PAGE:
For those of you steel industry observers, nothing has appeared as dramatic as the June price drops for steel scrap.
So we note with interest the latest trends involving steel imports as reported by the International Trade Administration and their impact on both domestic steel pricing as well as the future of steel prices for the balance of this year and into next year.
Though this month saw a spate of notable increases, the ones of greatest interest to us relate to the increase in plates in coils from Russia (growing 236 percent this year up from 11.7 thousand metric tons during the prior six months to 39.6 thousand metric tons during the current six month period — we’ll come to the reason why we have interest in this momentarily), and line pipe from Greece, growing 379 percent from 3.8 thousand metric tons during the prior six month period to 18.3 thousand metric tons in the current six-month period.
Notable increases include plates from multiple locations, including Brazil and Turkey growing 178 percent and 176 percent respectively.
Ironically, rebar imports from Turkey as of April saw a 293 percent increase during the six-month period through April 30 from 23 thousand metric tons to nearly 92 thousand metric tons, but by May, those numbers had fallen by half.
So What Gives?
Our quick analysis would suggest that (higher) import levels during the first few months of 2012 have more to do with foreign producers riding the cyclical steel price wave that has taken prices up beginning in the fourth quarter on through the first month or so of the second quarter.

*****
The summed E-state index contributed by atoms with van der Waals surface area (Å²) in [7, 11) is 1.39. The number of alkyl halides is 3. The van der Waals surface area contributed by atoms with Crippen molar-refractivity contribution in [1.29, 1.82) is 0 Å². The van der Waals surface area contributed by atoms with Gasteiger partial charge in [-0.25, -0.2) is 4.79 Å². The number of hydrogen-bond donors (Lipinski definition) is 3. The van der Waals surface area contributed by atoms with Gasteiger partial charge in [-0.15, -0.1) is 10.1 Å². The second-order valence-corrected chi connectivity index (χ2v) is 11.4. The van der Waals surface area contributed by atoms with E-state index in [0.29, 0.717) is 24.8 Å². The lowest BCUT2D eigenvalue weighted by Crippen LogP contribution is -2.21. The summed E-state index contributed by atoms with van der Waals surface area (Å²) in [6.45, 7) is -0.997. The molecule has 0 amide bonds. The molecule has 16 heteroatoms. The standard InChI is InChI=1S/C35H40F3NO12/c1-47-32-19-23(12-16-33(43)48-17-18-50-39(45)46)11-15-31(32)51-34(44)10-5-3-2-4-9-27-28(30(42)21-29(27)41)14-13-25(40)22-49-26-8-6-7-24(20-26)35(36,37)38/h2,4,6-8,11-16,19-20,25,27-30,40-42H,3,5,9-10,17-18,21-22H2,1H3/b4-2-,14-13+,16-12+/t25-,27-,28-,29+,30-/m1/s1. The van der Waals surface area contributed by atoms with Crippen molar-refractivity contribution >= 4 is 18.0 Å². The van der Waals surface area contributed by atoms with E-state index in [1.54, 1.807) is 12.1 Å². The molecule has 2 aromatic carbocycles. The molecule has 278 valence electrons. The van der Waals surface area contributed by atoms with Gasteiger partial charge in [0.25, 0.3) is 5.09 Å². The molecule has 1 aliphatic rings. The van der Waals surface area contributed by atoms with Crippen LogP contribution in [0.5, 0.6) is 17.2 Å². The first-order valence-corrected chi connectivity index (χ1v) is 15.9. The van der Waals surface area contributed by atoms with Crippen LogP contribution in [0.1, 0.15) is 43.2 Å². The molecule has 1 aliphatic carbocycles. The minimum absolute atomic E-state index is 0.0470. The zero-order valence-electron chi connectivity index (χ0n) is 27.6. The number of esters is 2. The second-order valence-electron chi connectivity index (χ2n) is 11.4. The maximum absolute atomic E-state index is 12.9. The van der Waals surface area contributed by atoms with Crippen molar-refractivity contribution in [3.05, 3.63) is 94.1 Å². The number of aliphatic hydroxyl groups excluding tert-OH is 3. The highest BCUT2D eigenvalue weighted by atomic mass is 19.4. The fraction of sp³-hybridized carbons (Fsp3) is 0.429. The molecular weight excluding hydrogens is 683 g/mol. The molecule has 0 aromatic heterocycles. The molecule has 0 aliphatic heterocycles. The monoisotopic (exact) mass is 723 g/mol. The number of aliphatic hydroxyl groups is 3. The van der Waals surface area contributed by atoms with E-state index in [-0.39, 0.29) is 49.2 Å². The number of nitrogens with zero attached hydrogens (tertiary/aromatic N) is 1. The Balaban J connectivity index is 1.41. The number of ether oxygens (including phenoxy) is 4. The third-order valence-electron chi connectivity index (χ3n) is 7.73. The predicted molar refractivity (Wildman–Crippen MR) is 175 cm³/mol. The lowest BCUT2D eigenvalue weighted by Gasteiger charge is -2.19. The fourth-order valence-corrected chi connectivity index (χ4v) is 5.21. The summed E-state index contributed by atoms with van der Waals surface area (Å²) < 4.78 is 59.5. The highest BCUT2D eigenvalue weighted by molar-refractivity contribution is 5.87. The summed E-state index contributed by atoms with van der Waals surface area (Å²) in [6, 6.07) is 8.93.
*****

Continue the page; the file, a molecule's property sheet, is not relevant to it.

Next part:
This trend has occurred over the past couple of years. Because rebar imports depend upon US steel scrap supplies (see our previous article on recent scrap price trends), now that scrap prices have fallen off, we’d expect US rebar imports to further decline. In addition, construction market indicators suggest continued downward price pressure:
Source: Gerdau Market Update
In fact, our own MetalMiner IndX℠ Construction MMI® for June suggested metals prices within the construction sector had lost some steam:
Source: MetalMiner IndX
However, we have only one data point and July/August numbers may tell a different story.
About Those Imports
According to Peter Wright of Gerdau Market Update in his report of June 14, “the export market has been leading domestic scrap prices down for all of this year,” yet rebar prices have not collapsed, based on this chart:
Source: Gerdau Market Update
However, rebar price trends in Asia (which have come down slightly) will continue to put pressure on rebar prices globally.
Nevertheless, US steel producers have cause for concern. This chart, also from the latest International Trade Administration Steel Market Steel Industry Executive Summary for May 2012, shows the earnings health of the domestic steel industry:
Source: International Trade Administration
These producers have hardly set the world on fire. Downward earnings guidance by many of the steel producers, an unsigned highway transportation bill, a falling euro against the dollar, declining metals prices across the board, and import surges will remain closely watched.
We will follow up this story after the US Department of Commerce Import Administration updates its numbers for June.